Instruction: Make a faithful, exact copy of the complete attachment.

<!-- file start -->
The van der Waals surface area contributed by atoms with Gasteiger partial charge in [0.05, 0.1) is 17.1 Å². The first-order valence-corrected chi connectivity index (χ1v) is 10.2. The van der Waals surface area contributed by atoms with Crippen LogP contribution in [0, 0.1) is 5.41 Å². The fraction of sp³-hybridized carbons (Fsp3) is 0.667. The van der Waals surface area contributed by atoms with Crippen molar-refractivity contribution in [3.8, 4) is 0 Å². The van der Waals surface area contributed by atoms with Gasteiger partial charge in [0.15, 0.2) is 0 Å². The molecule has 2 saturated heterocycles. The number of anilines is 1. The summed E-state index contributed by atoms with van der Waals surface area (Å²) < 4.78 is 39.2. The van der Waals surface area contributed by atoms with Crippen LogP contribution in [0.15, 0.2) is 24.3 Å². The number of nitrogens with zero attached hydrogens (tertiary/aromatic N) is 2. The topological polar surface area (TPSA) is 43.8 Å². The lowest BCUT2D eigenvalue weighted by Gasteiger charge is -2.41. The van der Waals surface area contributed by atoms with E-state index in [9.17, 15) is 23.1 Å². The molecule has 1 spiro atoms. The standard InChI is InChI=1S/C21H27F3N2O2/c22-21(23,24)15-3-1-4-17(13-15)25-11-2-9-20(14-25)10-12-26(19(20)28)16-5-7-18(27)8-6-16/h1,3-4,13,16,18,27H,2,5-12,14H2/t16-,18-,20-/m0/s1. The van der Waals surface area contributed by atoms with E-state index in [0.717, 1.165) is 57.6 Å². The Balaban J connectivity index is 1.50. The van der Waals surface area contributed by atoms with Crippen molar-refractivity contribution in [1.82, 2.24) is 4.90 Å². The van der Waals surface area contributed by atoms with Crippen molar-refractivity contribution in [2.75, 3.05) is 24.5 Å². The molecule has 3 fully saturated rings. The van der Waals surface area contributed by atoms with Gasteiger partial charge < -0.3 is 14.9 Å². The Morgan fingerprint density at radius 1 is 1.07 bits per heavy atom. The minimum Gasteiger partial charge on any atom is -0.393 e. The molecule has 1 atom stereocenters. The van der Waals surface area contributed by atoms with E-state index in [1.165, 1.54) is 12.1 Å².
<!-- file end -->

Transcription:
The van der Waals surface area contributed by atoms with Gasteiger partial charge in [0.05, 0.1) is 17.1 Å². The first-order valence-corrected chi connectivity index (χ1v) is 10.2. The van der Waals surface area contributed by atoms with Crippen LogP contribution in [0, 0.1) is 5.41 Å². The fraction of sp³-hybridized carbons (Fsp3) is 0.667. The van der Waals surface area contributed by atoms with Crippen molar-refractivity contribution in [3.8, 4) is 0 Å². The van der Waals surface area contributed by atoms with Gasteiger partial charge in [0.15, 0.2) is 0 Å². The molecule has 2 saturated heterocycles. The number of anilines is 1. The summed E-state index contributed by atoms with van der Waals surface area (Å²) < 4.78 is 39.2. The van der Waals surface area contributed by atoms with Crippen LogP contribution in [0.15, 0.2) is 24.3 Å². The number of nitrogens with zero attached hydrogens (tertiary/aromatic N) is 2. The topological polar surface area (TPSA) is 43.8 Å². The lowest BCUT2D eigenvalue weighted by Gasteiger charge is -2.41. The van der Waals surface area contributed by atoms with E-state index in [9.17, 15) is 23.1 Å². The molecule has 1 spiro atoms. The standard InChI is InChI=1S/C21H27F3N2O2/c22-21(23,24)15-3-1-4-17(13-15)25-11-2-9-20(14-25)10-12-26(19(20)28)16-5-7-18(27)8-6-16/h1,3-4,13,16,18,27H,2,5-12,14H2/t16-,18-,20-/m0/s1. The van der Waals surface area contributed by atoms with E-state index in [0.717, 1.165) is 57.6 Å². The Balaban J connectivity index is 1.50. The van der Waals surface area contributed by atoms with Crippen molar-refractivity contribution in [1.82, 2.24) is 4.90 Å². The van der Waals surface area contributed by atoms with Crippen molar-refractivity contribution in [2.75, 3.05) is 24.5 Å². The molecule has 3 fully saturated rings. The van der Waals surface area contributed by atoms with Gasteiger partial charge < -0.3 is 14.9 Å². The Morgan fingerprint density at radius 1 is 1.07 bits per heavy atom. The minimum Gasteiger partial charge on any atom is -0.393 e. The molecule has 1 atom stereocenters. The van der Waals surface area contributed by atoms with E-state index in [1.165, 1.54) is 12.1 Å².